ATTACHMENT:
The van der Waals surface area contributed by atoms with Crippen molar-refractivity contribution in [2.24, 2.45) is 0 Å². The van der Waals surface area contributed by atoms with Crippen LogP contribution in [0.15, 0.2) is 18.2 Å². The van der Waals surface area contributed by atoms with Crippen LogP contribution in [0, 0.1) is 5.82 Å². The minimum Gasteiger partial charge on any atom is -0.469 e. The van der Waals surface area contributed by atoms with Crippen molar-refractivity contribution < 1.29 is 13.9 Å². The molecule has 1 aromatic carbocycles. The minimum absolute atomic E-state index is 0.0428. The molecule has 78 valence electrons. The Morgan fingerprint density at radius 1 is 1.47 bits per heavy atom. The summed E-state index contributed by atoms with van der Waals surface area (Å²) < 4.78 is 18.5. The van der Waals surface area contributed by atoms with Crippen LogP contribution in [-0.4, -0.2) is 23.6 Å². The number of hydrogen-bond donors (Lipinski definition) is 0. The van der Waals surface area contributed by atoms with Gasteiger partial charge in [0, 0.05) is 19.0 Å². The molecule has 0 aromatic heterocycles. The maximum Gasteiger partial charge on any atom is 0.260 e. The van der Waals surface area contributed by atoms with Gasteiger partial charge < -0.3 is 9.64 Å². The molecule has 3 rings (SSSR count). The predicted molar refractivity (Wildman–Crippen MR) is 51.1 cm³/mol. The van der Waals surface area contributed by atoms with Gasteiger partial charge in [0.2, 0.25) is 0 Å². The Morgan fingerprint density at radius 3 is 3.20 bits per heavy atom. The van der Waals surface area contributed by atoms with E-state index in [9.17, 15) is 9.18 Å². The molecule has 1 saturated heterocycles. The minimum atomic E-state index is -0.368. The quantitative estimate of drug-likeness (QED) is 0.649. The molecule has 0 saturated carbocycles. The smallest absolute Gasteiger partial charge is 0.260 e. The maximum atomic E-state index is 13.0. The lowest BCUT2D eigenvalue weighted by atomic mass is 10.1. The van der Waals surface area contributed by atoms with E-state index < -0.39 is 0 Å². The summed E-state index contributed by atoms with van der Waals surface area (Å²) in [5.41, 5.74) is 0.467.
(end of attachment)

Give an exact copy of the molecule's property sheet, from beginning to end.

The van der Waals surface area contributed by atoms with Crippen molar-refractivity contribution in [2.24, 2.45) is 0 Å². The van der Waals surface area contributed by atoms with Crippen LogP contribution in [0.15, 0.2) is 18.2 Å². The van der Waals surface area contributed by atoms with Crippen LogP contribution in [0, 0.1) is 5.82 Å². The minimum Gasteiger partial charge on any atom is -0.469 e. The van der Waals surface area contributed by atoms with Crippen molar-refractivity contribution < 1.29 is 13.9 Å². The molecule has 1 aromatic carbocycles. The minimum absolute atomic E-state index is 0.0428. The molecule has 78 valence electrons. The Morgan fingerprint density at radius 1 is 1.47 bits per heavy atom. The summed E-state index contributed by atoms with van der Waals surface area (Å²) < 4.78 is 18.5. The van der Waals surface area contributed by atoms with Crippen LogP contribution in [-0.4, -0.2) is 23.6 Å². The number of hydrogen-bond donors (Lipinski definition) is 0. The van der Waals surface area contributed by atoms with Gasteiger partial charge in [0, 0.05) is 19.0 Å². The molecule has 0 aromatic heterocycles. The maximum Gasteiger partial charge on any atom is 0.260 e. The van der Waals surface area contributed by atoms with Gasteiger partial charge < -0.3 is 9.64 Å². The molecule has 3 rings (SSSR count). The predicted molar refractivity (Wildman–Crippen MR) is 51.1 cm³/mol. The van der Waals surface area contributed by atoms with Gasteiger partial charge in [0.2, 0.25) is 0 Å². The Morgan fingerprint density at radius 3 is 3.20 bits per heavy atom. The van der Waals surface area contributed by atoms with E-state index in [9.17, 15) is 9.18 Å². The molecule has 1 saturated heterocycles. The minimum atomic E-state index is -0.368. The quantitative estimate of drug-likeness (QED) is 0.649. The molecule has 0 saturated carbocycles. The smallest absolute Gasteiger partial charge is 0.260 e. The maximum atomic E-state index is 13.0. The lowest BCUT2D eigenvalue weighted by atomic mass is 10.1. The van der Waals surface area contributed by atoms with E-state index < -0.39 is 0 Å². The summed E-state index contributed by atoms with van der Waals surface area (Å²) in [5.41, 5.74) is 0.467.